Bad Girls and Masked Men: Recent Works on Sexuality in US History (the Girl Problem; Gay New York; Delinquent Daughters)
Carolyn Strange, "Bad Girls and Masked Men: Recent Works on Sexuality in US History," Labour/Le Travail, 39 (Spring 1997), 261-75.
Ruth M. Alexander, The Girl Problem: Female Sexual Delinquency in New York, 1900-1930 (Ithaca: Cornell University Press 1995).
George Chauncey, Gay New York: Gender, Urban Culture, and the Making of the Gay Male World, 1890-1940 (New York: Basic Books 1994).
Mary E. Odem, Delinquent Daughters: Protecting and Policing Adolescent Female Sexuality in the U.S., 1885-1920 (Chapel Hill and London: University of North Carolina Press 1995).
WHAT ON EARTH WOULD ONE write about if one were to study the history of sexuality? This question used to be posed either perplexedly or cynically. The idea that sex could have a history mystified some historians while others dismissed it as a faddish fixation on the unmentionable. Even the appearance of landmark works, like Judith Walkowitz's Prostitution and Victorian Society or Linda Gordon's Woman's Body, Woman's Right, left many unconvinced of the subject's relevance to more than a small circle of feminists with axes to grind. (1) Now, less than twenty years later, the history of sexuality is a force to be reckoned with, not only in North American historiography, but in `world' history (as a steady stream of articles in journals such as Gender and History, Signs, and the Journals of the History of Sexuality confirms). "Everybody's doin' it" could be applied not only to our historical subjects, but to historians who have suddenly come to write about physical and emotional intimacy in all its ambiguity.
Histories of sexuality can no longer afford to rely on raciness to draw readers' attention (or to raise reviewers' eyebrows). The minimum entry standard now goes something like this: mastery of theoretical constructs, particularly Foucault's opus; innovative selection and reading of official and unofficial sources; refusal to equate official pronouncements with `actual' sexual practices; recognition of gender, race, and class as integral to analyses of sexuality; resistance to the temptation to universalize or essentialize sexual practices or identities. In a very short time, the expectations imposed on historians of sexuality (largely by fellow historians of sexuality) have inspired fine, challenging work, examples of which are represented in these three books.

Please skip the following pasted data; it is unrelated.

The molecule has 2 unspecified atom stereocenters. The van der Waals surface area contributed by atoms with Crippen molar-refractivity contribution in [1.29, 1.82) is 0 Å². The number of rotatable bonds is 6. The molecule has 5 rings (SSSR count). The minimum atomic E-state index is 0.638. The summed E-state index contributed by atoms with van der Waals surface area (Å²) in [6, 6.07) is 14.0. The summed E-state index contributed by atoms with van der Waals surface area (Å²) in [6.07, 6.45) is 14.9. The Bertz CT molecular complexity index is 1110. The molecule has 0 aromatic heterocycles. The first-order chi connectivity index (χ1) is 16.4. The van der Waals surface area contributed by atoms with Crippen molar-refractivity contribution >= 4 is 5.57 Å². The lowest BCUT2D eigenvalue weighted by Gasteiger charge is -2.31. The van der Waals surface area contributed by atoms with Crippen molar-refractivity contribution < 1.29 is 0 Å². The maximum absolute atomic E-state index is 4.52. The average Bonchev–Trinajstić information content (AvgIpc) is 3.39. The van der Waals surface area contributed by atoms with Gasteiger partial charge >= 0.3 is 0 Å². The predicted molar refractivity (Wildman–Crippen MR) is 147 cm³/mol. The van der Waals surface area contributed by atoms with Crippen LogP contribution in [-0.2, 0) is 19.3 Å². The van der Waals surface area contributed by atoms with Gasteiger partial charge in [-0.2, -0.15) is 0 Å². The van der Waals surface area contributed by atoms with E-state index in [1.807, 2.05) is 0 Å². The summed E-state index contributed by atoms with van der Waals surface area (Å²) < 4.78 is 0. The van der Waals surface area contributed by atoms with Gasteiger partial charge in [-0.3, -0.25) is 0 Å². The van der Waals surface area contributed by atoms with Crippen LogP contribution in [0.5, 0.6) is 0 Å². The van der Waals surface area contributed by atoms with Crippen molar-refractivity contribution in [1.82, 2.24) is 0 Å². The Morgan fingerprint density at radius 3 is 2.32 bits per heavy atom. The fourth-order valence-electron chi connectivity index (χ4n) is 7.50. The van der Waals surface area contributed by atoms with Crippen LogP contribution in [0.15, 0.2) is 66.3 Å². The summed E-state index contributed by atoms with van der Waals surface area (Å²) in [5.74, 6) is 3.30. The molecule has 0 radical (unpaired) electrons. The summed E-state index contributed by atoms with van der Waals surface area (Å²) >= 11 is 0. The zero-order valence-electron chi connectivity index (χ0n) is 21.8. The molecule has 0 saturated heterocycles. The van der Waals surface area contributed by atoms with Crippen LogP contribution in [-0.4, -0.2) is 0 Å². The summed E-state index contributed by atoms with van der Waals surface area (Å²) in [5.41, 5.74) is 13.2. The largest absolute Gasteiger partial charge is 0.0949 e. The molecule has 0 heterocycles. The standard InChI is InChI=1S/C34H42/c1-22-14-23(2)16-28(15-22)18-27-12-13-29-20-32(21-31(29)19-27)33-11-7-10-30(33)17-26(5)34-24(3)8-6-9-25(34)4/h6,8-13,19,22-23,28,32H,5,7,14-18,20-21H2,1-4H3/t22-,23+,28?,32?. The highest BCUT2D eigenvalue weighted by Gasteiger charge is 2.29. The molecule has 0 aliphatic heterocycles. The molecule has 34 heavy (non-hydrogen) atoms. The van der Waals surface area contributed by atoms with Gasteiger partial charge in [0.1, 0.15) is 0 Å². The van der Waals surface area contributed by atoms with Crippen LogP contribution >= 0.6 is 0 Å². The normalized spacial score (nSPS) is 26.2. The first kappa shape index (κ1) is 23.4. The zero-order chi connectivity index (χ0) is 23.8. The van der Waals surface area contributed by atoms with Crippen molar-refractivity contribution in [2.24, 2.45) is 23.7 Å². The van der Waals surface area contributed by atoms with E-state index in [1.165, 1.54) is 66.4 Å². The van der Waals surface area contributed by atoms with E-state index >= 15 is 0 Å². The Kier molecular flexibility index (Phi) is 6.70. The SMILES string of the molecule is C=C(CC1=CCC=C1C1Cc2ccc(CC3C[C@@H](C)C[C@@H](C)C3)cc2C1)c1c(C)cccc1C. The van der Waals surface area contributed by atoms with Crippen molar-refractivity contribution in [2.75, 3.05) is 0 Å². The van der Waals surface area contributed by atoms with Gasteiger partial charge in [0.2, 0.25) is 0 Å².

The one which has received the most attention is George Chauncey's Gay New York. The publicity (and sales) it has garnered are unquestionably deserved. This is an extremely ambitious work, especially since it is a first book, written originally as a dissertation under the direction of Nancy Cott. If Chauncey's supervisor put "passionlessness" on the historical map, he has colourfully documented and celebrated the opposite -- namely the sexual passions that drove men to create a "gay world" in late-19th to mid-20th-century New York. Although the stuffy parlour existence of Victorian ladies suffering from the vapours seems oceans away from the Bowery saloons where painted "fairies" and tattooed sailors consorted, Chauncey makes brilliant bridges between ground-breaking feminist historiography and au courant queer theory. For instance, he draws directly on Eve Kosofsky Sedgwick's Epistemology of the Closet while rejecting her central metaphor: pre-Stonewall gay men were not closeted, he contests, but were more like "masked" men who lived "double-lives." (2) For Chauncey, the closet image misses the complex strategies that men devised to be both visible (to each other) and invisible (to hostile outsiders). Like "separate spheres," an outmoded term which inaccurately defined women as creatures cocooned from "the public," the closet is a metaphor which wrongly implies that gay men existed in a kind of cryogenic state prior to coming out en masse in the 1970s. Chauncey's project is to put that image to rest: not only were there sexually-active gay men prior to the modern gay liberation movement, but there were numerous sites in the early metropolis where like-inclined men concocted a vibrant subculture of sex and sociability. …